Athena seems to be afraid (probably better described as timid) of the human hand. Our most recent trainer explained to us that Athena’s body language when approaching new people may suggest that she had a harsh owner in the past who may have used their hands on her in the wrong way. I almost cried when she explained this to us. But, now we are better able to recognize Athena’s body language when she meets new people that she isn’t too sure about so that we can help her to have successful greetings with humans. She LOVES having human hands all over her once she takes a few seconds to warm up to them. I guess it’s just a matter of time for her to put the past in the past and begin to trust that humans are not going to hurt her anymore.

  3. What a wonderful thing that would be, if Georgia could get her forever home for Christmas. Best gift ever!! So sad that her past life should have her that scared of a shovel but I know she’s in good hands now. Dogs are so much better than us people at overcoming past issues.
    PS – wish more people could think like you!

  4. Have my paws crossed that Georgia finds her forever home for the holidays! That is so sad about her fear of the shovel, I was never abused and can’t even imagine. She is lucky to have you guys to foster her!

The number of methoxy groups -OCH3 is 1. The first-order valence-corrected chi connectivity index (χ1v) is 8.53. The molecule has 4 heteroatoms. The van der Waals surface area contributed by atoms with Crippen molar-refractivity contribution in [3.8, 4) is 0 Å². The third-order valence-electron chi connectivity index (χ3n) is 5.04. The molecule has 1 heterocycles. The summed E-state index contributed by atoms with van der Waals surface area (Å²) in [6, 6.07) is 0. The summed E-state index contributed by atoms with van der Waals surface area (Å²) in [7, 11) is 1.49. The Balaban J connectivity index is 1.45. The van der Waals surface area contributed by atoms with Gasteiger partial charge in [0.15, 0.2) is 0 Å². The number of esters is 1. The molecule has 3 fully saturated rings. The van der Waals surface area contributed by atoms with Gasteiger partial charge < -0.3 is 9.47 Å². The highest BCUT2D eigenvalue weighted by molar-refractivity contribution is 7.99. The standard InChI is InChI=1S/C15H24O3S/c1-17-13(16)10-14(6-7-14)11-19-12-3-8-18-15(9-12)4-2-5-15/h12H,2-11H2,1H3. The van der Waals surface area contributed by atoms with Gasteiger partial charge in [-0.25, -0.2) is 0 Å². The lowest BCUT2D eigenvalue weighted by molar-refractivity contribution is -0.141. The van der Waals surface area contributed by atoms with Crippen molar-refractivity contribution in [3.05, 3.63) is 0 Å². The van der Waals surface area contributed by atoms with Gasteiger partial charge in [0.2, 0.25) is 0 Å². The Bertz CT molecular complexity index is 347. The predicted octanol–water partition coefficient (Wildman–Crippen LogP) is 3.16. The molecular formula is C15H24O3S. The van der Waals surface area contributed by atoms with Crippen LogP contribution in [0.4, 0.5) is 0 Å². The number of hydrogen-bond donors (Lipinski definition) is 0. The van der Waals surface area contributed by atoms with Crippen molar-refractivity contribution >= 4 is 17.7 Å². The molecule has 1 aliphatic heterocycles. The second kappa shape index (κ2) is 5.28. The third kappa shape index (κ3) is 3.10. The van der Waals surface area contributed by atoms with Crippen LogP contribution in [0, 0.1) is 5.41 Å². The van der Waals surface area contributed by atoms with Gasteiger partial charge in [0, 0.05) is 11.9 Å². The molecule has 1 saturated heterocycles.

5. I completely agree (and I think we all need to get on our soapbox once in a while!). Everyone’s struggles are so individual that approaching people from a place of acceptance and understanding goes a long way šŸ™‚

  6. Our boy Hades is crazy terrified of brooms but I don’t think anyone ever abused him–I think he just is kind of a chicken! Haha. I think dogs who didn’t live indoor lives often find household objects to be terrifying regardless of being abused. There’s nothing to make you feel worse though when your dog looks at you like they think you may have intended to hurt them. Ohh the innocence of pups!
    If my boyfriend ever scooped poop I’d fall over dead (okay he has once or twice when I was away,) but I know the feeling of that support. Jay has always gone along with my foster and volunteering efforts even though I know he’d like to scale back. I’ve been trying to give a little too, though, and allow him a break now that our two fosters are gone, but I still have that itch!
    Good luck with your beautiful girl!